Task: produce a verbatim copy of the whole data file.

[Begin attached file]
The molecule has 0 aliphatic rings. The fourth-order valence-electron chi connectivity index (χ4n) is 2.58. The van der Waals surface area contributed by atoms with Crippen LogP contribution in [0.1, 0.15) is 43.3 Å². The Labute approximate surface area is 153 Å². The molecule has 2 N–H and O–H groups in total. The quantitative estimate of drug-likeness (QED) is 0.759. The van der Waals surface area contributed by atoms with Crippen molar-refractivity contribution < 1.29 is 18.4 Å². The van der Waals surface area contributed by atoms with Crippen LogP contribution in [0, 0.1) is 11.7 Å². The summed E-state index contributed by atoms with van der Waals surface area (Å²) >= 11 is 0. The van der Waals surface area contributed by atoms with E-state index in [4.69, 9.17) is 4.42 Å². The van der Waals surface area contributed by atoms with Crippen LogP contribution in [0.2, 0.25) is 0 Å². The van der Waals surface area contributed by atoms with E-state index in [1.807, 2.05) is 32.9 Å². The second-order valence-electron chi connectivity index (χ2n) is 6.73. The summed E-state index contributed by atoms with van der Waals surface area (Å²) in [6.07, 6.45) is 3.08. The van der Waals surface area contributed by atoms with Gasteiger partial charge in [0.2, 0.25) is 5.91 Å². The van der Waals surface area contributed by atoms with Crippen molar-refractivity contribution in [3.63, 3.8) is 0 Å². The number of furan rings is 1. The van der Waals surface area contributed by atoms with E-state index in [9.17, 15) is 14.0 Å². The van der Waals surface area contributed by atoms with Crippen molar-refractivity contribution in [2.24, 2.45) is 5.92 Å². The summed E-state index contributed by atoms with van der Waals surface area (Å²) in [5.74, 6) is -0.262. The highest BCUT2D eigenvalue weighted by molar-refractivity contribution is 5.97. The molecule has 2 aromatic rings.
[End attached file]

The molecule has 0 aliphatic rings. The fourth-order valence-electron chi connectivity index (χ4n) is 2.58. The van der Waals surface area contributed by atoms with Crippen LogP contribution in [0.1, 0.15) is 43.3 Å². The Labute approximate surface area is 153 Å². The molecule has 2 N–H and O–H groups in total. The quantitative estimate of drug-likeness (QED) is 0.759. The van der Waals surface area contributed by atoms with Crippen molar-refractivity contribution < 1.29 is 18.4 Å². The van der Waals surface area contributed by atoms with Crippen LogP contribution in [0, 0.1) is 11.7 Å². The summed E-state index contributed by atoms with van der Waals surface area (Å²) >= 11 is 0. The van der Waals surface area contributed by atoms with E-state index in [4.69, 9.17) is 4.42 Å². The van der Waals surface area contributed by atoms with Crippen LogP contribution in [0.2, 0.25) is 0 Å². The van der Waals surface area contributed by atoms with E-state index in [1.807, 2.05) is 32.9 Å². The second-order valence-electron chi connectivity index (χ2n) is 6.73. The summed E-state index contributed by atoms with van der Waals surface area (Å²) in [6.07, 6.45) is 3.08. The van der Waals surface area contributed by atoms with Gasteiger partial charge in [0.2, 0.25) is 5.91 Å². The van der Waals surface area contributed by atoms with Crippen molar-refractivity contribution in [3.63, 3.8) is 0 Å². The number of furan rings is 1. The van der Waals surface area contributed by atoms with E-state index in [9.17, 15) is 14.0 Å². The van der Waals surface area contributed by atoms with Crippen molar-refractivity contribution in [2.24, 2.45) is 5.92 Å². The summed E-state index contributed by atoms with van der Waals surface area (Å²) in [5.74, 6) is -0.262. The highest BCUT2D eigenvalue weighted by molar-refractivity contribution is 5.97. The molecule has 2 aromatic rings.